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Family Law

The leading authority on all aspects of family law

11 JAN 2010

A quarter of separated parents don't know how to make private maintenance arrangements

Children could be missing out on maintenance because too many parents don't know how to sort out child maintenance after separation, according to a new survey.

Around 300,000 couples with children separate each year according to the Department for Work and Pensions. Yet in a poll of over 900 separated parents with children aged 18 or below, a third said they didn't know where to go to get impartial information about child maintenance.

None of the parents polled were compelled to use the Child Support Agency, yet a quarter were unaware they could make maintenance arrangements privately, without involving third parties. Since October 2008 all parents, including those in receipt of benefits, are free to make their own maintenance arrangements as an alternative to using the Child Support Agency or the courts.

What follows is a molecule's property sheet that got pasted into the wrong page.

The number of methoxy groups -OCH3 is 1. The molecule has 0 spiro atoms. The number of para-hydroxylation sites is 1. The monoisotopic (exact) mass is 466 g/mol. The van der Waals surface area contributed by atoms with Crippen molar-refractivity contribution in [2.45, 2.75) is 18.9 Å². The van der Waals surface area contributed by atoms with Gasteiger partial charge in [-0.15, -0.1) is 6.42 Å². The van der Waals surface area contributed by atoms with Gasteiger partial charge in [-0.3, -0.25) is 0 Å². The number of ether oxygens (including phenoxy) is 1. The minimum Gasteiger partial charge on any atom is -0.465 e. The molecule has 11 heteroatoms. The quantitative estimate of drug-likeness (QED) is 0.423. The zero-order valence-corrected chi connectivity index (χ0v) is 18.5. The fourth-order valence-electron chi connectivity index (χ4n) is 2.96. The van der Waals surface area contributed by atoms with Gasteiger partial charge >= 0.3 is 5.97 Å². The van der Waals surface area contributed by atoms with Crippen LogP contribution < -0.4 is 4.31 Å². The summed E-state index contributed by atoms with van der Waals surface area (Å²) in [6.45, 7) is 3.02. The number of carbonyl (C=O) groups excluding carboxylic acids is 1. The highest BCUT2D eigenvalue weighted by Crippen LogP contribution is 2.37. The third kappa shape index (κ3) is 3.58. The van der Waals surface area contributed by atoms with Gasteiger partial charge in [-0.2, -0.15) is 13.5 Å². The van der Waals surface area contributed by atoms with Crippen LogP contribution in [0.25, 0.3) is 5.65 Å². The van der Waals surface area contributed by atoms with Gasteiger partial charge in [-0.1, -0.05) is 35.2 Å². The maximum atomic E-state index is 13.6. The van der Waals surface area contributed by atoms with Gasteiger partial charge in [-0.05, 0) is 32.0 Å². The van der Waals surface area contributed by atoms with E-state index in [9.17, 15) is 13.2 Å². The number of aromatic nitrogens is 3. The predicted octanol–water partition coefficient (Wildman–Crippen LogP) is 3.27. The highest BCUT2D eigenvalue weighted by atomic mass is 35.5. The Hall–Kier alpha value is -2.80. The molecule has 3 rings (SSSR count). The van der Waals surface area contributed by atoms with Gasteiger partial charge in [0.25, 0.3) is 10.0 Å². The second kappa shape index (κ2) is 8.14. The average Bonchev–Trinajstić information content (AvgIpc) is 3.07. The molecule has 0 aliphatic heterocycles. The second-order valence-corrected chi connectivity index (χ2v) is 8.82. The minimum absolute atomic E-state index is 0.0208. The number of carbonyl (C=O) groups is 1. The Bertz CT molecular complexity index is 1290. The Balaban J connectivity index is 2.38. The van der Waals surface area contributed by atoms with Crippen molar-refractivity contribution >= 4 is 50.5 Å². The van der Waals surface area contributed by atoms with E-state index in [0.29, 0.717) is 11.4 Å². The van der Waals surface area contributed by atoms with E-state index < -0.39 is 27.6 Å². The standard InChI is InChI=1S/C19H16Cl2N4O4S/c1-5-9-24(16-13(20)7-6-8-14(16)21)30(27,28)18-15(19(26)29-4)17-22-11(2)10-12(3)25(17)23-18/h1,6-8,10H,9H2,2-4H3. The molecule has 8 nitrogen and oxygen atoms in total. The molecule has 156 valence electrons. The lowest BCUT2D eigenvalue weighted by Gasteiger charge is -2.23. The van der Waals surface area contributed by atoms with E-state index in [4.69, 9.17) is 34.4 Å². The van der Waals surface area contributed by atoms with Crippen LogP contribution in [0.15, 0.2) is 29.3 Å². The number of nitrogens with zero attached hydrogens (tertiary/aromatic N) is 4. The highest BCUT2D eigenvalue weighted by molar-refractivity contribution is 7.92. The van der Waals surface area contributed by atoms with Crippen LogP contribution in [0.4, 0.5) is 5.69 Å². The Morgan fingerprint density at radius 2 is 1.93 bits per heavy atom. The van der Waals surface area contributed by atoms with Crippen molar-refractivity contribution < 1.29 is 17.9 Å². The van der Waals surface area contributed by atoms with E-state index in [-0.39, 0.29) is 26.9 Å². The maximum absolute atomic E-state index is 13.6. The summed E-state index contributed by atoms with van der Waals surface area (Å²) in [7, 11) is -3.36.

The YouGov survey was commissioned for the launch of a national campaign to promote Child Maintenance Options, a free public information and support service which helps separated parents decide which child maintenance arrangement best suits their circumstances.

Not knowing where to get information wasn't the only issue parents identified. Having to involve third parties was seen by many as a barrier to sorting out child maintenance - 29% said they didn't want to involve lawyers, and 31% didn't want to involve the CSA.

Janet Paraskeva, Chair of Child Maintenance Options said: "Too many children are missing out, partly because parents - during what is already a very confusing time - are receiving conflicting advice. Child Maintenance Options is here to provide the facts and explain the different types of arrangements everyone can now make. It's designed to help both parents, as well as family members and friends of people going through separation."

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